5 of 6 people found the following review helpful
Destroying the Myths of Rational Self Interest,
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This review is from: The (Honest) Truth About Dishonesty: How We Lie to Everyone - Especially Ourselves (Kindle Edition)
I eagerly awaited my Kindle version of this book, having very much enjoyed the author's other works - especially "Predictably Irrational". This book is written in a very similar style. Self contained chapters look at different aspects of why we do things the way we do, filled with interesting personal anecdotes and descriptions of experiments conducted.
This is a popular science book, in that it does not provide you with all the data, sample sizes, statistical variations and other guff that would serve to confuse many readers, or at least turn interesting anecdotes into dry ones. Instead the author provides a link back to the academic papers he is describing in his endnotes, and I think that worked very well. Here was a book filled with plenty to interest any reader, but a means to verify the claims made by the more academically inclined.
The subject of the book is dishonesty and cheating, and Ariely manages to demonstrate some quite counterintuitive facts about our propensity to cheat, showing how effects such as social norms, effects of in-groups and out groups, supervision, and even recollection of moral principles all affect our behaviour. Interestingly he shows that even given the perfect opportunity to cheat to the maximum without consequences, nearly all of us opt to only cheat a little - and he proposes the mechanisms by which we mitigate our behaviour.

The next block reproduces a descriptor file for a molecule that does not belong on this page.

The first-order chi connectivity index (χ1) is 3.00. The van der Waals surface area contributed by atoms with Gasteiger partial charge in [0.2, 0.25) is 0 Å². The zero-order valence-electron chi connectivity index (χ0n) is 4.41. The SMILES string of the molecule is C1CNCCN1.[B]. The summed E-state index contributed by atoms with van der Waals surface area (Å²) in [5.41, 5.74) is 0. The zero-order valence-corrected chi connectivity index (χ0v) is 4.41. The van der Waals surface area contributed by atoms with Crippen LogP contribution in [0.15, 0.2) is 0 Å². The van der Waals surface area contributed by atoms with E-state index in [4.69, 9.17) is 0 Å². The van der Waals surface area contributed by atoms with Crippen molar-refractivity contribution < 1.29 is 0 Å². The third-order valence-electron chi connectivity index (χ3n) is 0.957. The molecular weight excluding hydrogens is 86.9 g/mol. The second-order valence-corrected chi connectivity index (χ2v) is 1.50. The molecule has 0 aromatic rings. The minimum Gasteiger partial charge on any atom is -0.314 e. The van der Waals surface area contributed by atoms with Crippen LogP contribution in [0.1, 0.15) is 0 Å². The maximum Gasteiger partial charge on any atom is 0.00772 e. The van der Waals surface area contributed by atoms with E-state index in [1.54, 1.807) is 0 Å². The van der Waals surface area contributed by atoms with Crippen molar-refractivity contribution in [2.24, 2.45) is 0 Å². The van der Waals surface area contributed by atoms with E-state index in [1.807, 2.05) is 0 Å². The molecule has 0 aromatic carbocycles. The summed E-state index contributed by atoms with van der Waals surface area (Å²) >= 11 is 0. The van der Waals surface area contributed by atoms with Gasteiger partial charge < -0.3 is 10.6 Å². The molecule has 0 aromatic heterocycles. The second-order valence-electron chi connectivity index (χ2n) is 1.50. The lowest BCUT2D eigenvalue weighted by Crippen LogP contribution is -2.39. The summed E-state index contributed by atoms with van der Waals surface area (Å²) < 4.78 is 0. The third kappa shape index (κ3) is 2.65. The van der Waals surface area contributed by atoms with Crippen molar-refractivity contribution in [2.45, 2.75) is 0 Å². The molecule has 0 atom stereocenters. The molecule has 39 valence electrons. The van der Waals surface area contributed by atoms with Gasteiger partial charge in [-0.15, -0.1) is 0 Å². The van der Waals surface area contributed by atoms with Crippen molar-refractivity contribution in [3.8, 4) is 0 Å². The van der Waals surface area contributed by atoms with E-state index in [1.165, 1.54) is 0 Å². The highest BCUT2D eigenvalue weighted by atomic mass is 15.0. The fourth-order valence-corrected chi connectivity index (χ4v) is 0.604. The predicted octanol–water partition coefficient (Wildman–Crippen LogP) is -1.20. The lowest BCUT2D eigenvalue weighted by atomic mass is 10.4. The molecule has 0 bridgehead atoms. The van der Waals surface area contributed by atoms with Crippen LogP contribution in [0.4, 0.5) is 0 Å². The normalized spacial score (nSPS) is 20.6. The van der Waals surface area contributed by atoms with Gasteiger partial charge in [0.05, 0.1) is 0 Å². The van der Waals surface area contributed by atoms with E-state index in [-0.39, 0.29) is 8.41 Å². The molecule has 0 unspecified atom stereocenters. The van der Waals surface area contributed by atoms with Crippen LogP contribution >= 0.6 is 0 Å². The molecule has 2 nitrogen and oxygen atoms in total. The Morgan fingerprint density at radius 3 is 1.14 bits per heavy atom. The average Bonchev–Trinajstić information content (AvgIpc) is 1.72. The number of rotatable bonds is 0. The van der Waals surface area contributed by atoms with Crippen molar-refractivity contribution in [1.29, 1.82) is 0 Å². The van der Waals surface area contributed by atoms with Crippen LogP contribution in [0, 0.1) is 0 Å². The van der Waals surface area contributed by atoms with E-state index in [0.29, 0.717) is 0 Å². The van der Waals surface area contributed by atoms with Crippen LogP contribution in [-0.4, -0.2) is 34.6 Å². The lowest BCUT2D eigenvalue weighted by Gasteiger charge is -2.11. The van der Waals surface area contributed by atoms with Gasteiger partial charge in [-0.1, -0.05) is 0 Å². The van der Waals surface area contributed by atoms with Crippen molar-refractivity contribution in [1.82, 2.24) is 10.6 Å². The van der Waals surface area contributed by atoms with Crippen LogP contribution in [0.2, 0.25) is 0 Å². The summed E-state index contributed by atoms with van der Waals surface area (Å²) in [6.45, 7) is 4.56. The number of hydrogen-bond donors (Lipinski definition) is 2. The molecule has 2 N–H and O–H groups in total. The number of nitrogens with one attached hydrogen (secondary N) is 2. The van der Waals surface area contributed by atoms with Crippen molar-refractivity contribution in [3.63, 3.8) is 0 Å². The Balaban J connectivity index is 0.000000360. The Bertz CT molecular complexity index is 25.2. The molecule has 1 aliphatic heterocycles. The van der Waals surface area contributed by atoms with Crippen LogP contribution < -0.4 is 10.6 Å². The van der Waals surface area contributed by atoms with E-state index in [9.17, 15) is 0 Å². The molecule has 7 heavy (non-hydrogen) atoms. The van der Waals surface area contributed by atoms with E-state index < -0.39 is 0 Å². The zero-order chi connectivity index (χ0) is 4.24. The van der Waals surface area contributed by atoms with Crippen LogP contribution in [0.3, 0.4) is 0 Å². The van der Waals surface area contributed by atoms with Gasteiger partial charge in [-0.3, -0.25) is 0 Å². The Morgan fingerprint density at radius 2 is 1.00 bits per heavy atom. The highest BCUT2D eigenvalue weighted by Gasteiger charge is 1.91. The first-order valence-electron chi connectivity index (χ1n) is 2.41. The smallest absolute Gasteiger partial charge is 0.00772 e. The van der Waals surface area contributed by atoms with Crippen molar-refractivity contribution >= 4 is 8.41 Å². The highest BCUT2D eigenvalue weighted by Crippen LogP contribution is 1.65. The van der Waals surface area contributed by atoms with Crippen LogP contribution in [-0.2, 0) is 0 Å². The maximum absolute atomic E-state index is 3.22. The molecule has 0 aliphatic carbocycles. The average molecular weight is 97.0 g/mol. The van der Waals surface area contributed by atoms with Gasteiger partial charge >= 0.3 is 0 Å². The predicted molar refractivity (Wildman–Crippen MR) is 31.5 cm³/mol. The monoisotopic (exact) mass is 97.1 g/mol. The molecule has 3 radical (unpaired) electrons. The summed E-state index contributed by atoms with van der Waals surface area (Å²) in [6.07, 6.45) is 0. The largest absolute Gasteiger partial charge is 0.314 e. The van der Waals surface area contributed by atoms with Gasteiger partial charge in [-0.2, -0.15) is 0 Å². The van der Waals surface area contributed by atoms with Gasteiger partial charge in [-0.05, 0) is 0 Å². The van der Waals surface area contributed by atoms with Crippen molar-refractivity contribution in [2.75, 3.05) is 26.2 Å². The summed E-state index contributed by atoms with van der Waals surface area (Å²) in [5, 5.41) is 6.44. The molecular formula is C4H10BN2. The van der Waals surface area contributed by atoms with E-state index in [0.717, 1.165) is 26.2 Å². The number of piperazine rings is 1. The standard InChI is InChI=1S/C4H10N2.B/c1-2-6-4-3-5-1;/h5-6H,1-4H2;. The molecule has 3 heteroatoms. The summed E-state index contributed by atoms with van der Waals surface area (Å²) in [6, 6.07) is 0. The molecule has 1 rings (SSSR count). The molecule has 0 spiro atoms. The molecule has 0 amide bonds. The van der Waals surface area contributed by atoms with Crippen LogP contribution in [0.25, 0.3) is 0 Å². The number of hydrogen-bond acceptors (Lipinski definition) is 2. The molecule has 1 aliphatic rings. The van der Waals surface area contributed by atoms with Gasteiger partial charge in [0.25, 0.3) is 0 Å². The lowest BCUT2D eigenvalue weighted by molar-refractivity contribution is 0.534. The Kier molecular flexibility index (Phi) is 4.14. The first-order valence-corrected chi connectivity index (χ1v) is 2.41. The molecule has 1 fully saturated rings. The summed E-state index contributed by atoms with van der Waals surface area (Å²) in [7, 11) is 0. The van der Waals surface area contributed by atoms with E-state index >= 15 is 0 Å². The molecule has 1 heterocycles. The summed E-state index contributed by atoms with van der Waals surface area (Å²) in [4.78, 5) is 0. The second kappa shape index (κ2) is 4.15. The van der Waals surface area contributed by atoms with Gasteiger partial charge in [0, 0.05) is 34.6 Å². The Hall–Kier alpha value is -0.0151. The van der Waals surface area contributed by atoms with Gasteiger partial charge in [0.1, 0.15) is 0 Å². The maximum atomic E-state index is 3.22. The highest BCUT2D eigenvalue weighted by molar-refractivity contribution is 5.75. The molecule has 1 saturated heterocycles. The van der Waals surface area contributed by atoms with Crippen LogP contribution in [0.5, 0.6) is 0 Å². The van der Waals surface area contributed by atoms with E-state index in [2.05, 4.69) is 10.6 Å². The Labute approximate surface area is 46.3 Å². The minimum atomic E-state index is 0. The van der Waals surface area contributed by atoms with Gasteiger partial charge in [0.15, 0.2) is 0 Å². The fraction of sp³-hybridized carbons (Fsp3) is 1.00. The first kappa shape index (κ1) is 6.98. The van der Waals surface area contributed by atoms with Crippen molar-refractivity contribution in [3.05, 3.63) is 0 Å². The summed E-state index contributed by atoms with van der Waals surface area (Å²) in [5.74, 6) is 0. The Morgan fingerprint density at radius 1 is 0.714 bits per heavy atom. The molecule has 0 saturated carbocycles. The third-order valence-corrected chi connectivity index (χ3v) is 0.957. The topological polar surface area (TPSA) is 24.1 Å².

There are plenty of public policy implications from this work, as well as helpful guides to the reader as to how to control their own nature. I was struck, at times, by how many of these ideas to manage our own moral compass actually were not new at all. Instead, the research presented served to explain why things many people have discovered over the years are effective after all.
A real eye opener for me, however, was the demonstration that early intervention for minor misdemeanours was, in fact, much more important than intervention for later ones. Once it was stated, this idea seemed to me to be obvious, and yet I doubt I would have thought of it without the experiments that demonstrated the effect.
So all in all a very good and interesting read, filled with plenty of anecdotes, and experiments that seemed to cover a range of walks of life (from students to bankers or politicians) and nationalities (turns out that no nationality stands out when it comes to our propensity to cheat).
Thoroughly recommended. This and Ariely's other works should be required reading for anyone who holds to a view that humans always act in the name of their rational self interest. Ariely shows once and for all that we do not.